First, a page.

The 13th Dalai Lama - Thubten Gyatso
Born on 12 February 1876 and died on 17 December 1933 near Sam-ye Monastery, Tak-po province, Thubten Gyatso was the 13th Dalai Lama.
After he was recognized as the reincarnation, he was sent to Lhasa with guards. The Panchen Lama, Tenpai Wangchuk gave him the Pre-novice vows and named him "Ngawang Lobsang Thupten Gyatso Jigdral Chokley Namgyal". Though his enthronement happened in 1897, he didn't get full political power until he reached his adulthood in 1895.
He was an brilliant reformer as well as a prominent politician. During his time, Tibet was the pawn between Russia, China and Britain. He skillfully dealt with all kinds of affairs like preventing the British expedition from entering Tibet, rebuilding a disciplined life style for the monks, and recruiting more lay officials in order to avoid the over power of monks.
The Lama was friendly to his tutor and "debating partner", Agvan Dorzhiev. Agvan Dorzhiev was a Russian who left home at nineteen and completed the traditional course of religious studies in the largest monastery in Tibet. He further learned the academic Buddhist degree of Geshey Lharampa (the highest level of 'Doctorate of Buddhist Philosophy') and became Tsanid-Hambo, or "Master of Buddhist Philosophy". He was appointed as an envoy to Russia and other countries by Dalai Lama.
Thubten Gyatso met C.G.E. Mannerheim when the latter took an expedition to Tibet. Mannerheim wrote his diary in his mother tongue--Swidish--to hide the fact that his expedition was actually an intelligence gathering mission for the Russian army. The 13th Dalai Lama also gave him a blessing of white silk to send to the Russian Tsar and Mannerheim in return gave the Lama a precious seven-shot officer's pistol, and elaborately explained how to use it.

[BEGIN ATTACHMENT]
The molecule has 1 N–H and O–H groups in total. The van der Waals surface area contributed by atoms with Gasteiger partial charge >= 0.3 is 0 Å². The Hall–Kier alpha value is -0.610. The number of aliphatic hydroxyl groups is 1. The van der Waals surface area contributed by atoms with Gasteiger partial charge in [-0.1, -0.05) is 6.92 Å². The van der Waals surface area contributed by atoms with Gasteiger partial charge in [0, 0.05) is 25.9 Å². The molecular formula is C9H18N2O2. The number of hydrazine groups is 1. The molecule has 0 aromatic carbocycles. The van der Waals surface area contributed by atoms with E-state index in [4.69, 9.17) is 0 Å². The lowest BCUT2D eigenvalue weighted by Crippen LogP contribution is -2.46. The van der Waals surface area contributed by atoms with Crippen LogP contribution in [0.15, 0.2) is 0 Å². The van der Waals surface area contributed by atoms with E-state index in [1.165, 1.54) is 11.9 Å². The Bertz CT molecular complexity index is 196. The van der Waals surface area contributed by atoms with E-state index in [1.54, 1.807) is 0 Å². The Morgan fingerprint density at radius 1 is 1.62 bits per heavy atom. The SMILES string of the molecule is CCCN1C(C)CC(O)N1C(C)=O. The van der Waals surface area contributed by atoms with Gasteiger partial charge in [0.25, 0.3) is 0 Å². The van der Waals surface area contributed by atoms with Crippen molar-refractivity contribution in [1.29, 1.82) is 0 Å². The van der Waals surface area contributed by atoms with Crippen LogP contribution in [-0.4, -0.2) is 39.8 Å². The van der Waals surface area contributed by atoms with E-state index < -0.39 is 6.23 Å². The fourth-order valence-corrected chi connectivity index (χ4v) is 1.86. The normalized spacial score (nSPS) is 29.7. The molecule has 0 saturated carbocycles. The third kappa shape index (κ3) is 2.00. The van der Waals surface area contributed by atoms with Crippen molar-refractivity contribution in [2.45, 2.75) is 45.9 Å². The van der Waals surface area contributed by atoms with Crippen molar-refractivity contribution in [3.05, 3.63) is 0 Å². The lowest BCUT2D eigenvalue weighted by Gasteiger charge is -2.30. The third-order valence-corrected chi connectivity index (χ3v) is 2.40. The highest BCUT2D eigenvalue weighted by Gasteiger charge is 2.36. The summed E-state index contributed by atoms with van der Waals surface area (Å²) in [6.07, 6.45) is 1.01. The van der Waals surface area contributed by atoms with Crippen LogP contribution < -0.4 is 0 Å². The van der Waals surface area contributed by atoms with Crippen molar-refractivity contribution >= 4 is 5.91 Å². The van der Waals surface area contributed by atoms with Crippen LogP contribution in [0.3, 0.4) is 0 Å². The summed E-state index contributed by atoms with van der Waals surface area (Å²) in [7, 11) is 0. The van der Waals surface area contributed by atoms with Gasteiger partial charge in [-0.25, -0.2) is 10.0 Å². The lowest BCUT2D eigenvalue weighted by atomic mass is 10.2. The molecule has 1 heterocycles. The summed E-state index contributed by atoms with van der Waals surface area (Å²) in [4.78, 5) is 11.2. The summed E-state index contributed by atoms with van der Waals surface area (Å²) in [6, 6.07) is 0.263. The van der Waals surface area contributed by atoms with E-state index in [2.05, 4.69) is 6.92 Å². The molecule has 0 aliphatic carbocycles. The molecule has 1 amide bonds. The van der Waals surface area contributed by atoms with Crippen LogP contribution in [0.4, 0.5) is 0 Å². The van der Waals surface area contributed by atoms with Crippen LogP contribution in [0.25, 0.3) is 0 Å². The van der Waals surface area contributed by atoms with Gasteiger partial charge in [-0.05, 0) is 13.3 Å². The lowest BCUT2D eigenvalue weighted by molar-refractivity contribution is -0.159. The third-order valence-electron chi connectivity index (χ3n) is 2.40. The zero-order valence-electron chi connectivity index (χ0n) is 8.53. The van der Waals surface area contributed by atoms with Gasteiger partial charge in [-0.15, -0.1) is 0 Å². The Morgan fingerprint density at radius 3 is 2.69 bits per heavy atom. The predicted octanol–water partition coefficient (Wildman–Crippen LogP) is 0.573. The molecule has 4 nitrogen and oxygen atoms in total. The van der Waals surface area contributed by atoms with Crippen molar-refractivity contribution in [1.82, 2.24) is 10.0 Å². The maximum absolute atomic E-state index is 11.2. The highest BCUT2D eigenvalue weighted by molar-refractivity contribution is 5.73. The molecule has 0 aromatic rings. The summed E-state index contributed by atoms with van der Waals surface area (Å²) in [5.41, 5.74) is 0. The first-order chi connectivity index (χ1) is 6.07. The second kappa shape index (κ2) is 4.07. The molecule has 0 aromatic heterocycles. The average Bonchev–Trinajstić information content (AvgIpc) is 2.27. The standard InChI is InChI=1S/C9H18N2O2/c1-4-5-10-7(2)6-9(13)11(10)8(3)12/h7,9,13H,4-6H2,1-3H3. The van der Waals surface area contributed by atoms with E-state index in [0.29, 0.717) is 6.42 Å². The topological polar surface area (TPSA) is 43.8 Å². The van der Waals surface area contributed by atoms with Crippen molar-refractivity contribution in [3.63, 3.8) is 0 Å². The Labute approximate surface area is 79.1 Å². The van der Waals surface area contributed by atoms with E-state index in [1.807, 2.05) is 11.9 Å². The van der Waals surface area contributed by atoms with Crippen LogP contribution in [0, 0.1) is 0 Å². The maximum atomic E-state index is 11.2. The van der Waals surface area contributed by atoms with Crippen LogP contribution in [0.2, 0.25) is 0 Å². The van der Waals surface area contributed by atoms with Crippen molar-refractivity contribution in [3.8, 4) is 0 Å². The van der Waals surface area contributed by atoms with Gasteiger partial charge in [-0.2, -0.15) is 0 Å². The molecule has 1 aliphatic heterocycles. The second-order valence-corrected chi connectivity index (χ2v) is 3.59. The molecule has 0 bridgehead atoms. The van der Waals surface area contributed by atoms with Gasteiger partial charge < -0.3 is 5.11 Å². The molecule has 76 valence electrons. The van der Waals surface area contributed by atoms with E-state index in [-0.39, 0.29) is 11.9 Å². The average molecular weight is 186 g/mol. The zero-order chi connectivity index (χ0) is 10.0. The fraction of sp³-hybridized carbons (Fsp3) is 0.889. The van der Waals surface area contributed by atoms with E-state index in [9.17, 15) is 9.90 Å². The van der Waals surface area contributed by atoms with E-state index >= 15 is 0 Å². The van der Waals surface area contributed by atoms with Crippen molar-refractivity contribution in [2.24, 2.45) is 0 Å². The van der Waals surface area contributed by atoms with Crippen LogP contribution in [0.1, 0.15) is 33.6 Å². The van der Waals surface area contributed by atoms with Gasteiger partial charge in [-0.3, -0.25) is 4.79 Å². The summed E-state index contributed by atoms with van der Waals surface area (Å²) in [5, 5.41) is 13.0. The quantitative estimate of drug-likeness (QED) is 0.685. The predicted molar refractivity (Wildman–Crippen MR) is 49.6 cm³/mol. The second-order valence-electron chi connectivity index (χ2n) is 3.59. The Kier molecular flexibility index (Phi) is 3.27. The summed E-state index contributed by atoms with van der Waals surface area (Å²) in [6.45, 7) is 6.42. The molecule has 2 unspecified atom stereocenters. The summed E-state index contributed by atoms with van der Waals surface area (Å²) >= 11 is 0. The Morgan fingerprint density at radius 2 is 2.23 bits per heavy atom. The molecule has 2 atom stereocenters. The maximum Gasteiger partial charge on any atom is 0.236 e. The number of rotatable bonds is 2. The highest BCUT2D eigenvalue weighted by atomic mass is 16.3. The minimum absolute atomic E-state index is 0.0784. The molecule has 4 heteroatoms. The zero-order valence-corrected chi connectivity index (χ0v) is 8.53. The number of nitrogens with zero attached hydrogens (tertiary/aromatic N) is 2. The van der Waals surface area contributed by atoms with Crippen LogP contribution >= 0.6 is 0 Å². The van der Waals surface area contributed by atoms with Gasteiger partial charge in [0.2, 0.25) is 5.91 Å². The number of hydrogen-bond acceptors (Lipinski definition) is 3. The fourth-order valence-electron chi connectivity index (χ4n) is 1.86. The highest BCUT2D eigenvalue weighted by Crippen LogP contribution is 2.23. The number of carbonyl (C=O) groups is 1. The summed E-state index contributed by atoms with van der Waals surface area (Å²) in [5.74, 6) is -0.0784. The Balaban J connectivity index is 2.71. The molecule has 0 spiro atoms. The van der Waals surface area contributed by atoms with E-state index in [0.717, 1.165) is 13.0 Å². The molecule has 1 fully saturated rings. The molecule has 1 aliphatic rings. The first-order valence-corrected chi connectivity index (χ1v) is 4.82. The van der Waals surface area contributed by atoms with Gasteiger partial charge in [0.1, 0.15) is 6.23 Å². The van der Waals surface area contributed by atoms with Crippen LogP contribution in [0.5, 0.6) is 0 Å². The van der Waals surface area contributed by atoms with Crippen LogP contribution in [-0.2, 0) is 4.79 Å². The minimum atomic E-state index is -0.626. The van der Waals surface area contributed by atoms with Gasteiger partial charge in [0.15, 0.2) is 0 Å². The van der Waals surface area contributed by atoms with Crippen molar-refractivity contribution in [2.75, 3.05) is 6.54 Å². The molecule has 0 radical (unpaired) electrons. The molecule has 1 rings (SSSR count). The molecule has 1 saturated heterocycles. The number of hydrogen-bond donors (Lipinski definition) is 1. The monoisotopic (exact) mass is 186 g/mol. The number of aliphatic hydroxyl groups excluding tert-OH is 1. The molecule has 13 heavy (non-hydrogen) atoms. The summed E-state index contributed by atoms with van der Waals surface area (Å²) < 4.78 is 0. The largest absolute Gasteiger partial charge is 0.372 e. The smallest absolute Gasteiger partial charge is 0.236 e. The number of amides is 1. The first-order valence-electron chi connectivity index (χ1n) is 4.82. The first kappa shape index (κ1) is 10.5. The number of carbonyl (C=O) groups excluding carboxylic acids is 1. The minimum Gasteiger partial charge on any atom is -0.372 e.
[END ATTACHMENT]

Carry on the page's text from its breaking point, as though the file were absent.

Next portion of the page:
The 14th Dalai Lama commented:
"Obviously, The Thirteenth Dalai Lama had a keen desire to
establish relations with Russia, and I also think he was a little
sceptical toward England at first. Then there was Dorjiev. To the
English he was a spy, but in reality he was a good scholar and a
sincere Buddhist monk who had great devotion to the Thirteenth
Other expeditions included John Weston Brooke's two expeditions into Tibet in October 1906. He was also the first Englishman to gain an audience with the Dalai Lama. At the same year, the 9th Panchen Lama at Tashilhunpo invited Sir Charles Alfred Bell to visit him. They discussed the political situation in an friendly atmosphere.
Tibet under His Exiles
After Sir Francis Younghusband's expedition to Tibet in 1904, the Dalai Lama was convinced by Dorzhiev to flee to Urga in Mongolia, a place fifteen thousand miles from Lhasa. The travel took four months, and the Lama stayed there for another twelve month, giving his teaching to local people.
Right after his flee, the Qing Dynasty deposed him and declared full authority over Tibet, as well as Nepal and Bhutan. Then on 7 September 1904, Britain, the Qing Amban, Nepalese and Bhutanese representatives and the Tibetan government signed a peace treaty in the Potala Palace, with provisions of the treaty were signed in 1906 between Britain and China. Britain agreed "not to annex Tibetan territory or to interfere in the administration of Tibet", in exchange of a fee paid by China. China then proclaimed "not to permit any other foreign state to interfere with the territory or internal administration of Tibet".
After staying at the great Kumbum Monastery near Xining, the Dalai Lama paid a visit to Beijing and meet Emperor Guangxu and Empress Dowager Cixi. He refused to kowtow to the emperor but the emperor tried to make him understand Tibet's subservient role. After his returning to Tibet in 1908, he reorganized the government but was suppressed by the military troops of Qing. The Lama then fled to India.